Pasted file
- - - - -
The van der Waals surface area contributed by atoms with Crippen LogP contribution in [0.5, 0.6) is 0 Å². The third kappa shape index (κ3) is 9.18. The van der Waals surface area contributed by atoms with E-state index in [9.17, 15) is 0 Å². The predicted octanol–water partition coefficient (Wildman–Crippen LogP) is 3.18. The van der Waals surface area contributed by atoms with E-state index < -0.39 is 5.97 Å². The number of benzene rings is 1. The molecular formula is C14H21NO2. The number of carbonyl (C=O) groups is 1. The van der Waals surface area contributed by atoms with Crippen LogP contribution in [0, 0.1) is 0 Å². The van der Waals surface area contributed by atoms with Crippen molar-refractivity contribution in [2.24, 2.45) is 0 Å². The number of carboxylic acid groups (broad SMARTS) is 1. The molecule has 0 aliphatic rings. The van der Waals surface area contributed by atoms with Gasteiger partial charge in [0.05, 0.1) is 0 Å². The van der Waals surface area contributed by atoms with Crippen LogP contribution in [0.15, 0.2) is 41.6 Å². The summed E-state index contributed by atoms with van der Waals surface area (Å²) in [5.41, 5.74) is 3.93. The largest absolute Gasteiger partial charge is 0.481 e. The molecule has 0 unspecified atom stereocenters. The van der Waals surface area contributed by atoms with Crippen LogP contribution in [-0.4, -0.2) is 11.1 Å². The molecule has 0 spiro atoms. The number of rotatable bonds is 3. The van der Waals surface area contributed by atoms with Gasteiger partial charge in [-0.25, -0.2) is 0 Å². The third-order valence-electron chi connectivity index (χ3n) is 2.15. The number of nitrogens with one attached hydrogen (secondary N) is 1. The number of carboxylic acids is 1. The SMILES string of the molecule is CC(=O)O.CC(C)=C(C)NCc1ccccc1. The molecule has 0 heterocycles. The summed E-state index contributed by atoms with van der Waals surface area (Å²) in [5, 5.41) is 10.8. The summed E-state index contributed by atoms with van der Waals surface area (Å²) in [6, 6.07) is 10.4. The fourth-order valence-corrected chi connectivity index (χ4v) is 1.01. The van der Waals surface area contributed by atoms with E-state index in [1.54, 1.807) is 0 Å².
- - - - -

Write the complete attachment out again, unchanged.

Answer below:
The van der Waals surface area contributed by atoms with Crippen LogP contribution in [0.5, 0.6) is 0 Å². The third kappa shape index (κ3) is 9.18. The van der Waals surface area contributed by atoms with E-state index in [9.17, 15) is 0 Å². The predicted octanol–water partition coefficient (Wildman–Crippen LogP) is 3.18. The van der Waals surface area contributed by atoms with E-state index < -0.39 is 5.97 Å². The number of benzene rings is 1. The molecular formula is C14H21NO2. The number of carbonyl (C=O) groups is 1. The van der Waals surface area contributed by atoms with Crippen LogP contribution in [0, 0.1) is 0 Å². The van der Waals surface area contributed by atoms with Crippen molar-refractivity contribution in [2.24, 2.45) is 0 Å². The number of carboxylic acid groups (broad SMARTS) is 1. The molecule has 0 aliphatic rings. The van der Waals surface area contributed by atoms with Gasteiger partial charge in [0.05, 0.1) is 0 Å². The van der Waals surface area contributed by atoms with Crippen LogP contribution in [0.15, 0.2) is 41.6 Å². The summed E-state index contributed by atoms with van der Waals surface area (Å²) in [5.41, 5.74) is 3.93. The largest absolute Gasteiger partial charge is 0.481 e. The molecule has 0 unspecified atom stereocenters. The van der Waals surface area contributed by atoms with Crippen LogP contribution in [-0.4, -0.2) is 11.1 Å². The molecule has 0 spiro atoms. The number of rotatable bonds is 3. The van der Waals surface area contributed by atoms with Gasteiger partial charge in [-0.25, -0.2) is 0 Å². The third-order valence-electron chi connectivity index (χ3n) is 2.15. The number of nitrogens with one attached hydrogen (secondary N) is 1. The number of carboxylic acids is 1. The SMILES string of the molecule is CC(=O)O.CC(C)=C(C)NCc1ccccc1. The molecule has 0 heterocycles. The summed E-state index contributed by atoms with van der Waals surface area (Å²) in [5, 5.41) is 10.8. The summed E-state index contributed by atoms with van der Waals surface area (Å²) in [6, 6.07) is 10.4. The fourth-order valence-corrected chi connectivity index (χ4v) is 1.01. The van der Waals surface area contributed by atoms with E-state index in [1.54, 1.807) is 0 Å².